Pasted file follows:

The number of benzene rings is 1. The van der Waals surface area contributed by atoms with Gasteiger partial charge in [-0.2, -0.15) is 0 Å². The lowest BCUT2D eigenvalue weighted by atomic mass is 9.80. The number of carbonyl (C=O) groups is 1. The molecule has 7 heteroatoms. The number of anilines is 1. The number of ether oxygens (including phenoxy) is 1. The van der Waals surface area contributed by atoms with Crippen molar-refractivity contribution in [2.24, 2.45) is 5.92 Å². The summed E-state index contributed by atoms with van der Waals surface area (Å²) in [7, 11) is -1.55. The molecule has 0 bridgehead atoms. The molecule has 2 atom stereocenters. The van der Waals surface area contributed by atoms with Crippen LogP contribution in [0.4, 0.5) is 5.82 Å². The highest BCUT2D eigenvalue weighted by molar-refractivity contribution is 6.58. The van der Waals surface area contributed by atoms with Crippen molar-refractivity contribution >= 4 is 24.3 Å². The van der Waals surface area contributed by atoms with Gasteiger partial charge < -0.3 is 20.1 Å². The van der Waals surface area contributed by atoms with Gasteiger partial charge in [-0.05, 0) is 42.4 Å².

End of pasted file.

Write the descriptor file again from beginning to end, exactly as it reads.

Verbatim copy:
The number of benzene rings is 1. The van der Waals surface area contributed by atoms with Gasteiger partial charge in [-0.2, -0.15) is 0 Å². The lowest BCUT2D eigenvalue weighted by atomic mass is 9.80. The number of carbonyl (C=O) groups is 1. The molecule has 7 heteroatoms. The number of anilines is 1. The number of ether oxygens (including phenoxy) is 1. The van der Waals surface area contributed by atoms with Crippen molar-refractivity contribution in [2.24, 2.45) is 5.92 Å². The summed E-state index contributed by atoms with van der Waals surface area (Å²) in [7, 11) is -1.55. The molecule has 0 bridgehead atoms. The molecule has 2 atom stereocenters. The van der Waals surface area contributed by atoms with Crippen LogP contribution in [0.4, 0.5) is 5.82 Å². The highest BCUT2D eigenvalue weighted by molar-refractivity contribution is 6.58. The van der Waals surface area contributed by atoms with Crippen molar-refractivity contribution >= 4 is 24.3 Å². The van der Waals surface area contributed by atoms with Gasteiger partial charge < -0.3 is 20.1 Å². The van der Waals surface area contributed by atoms with Gasteiger partial charge in [-0.05, 0) is 42.4 Å².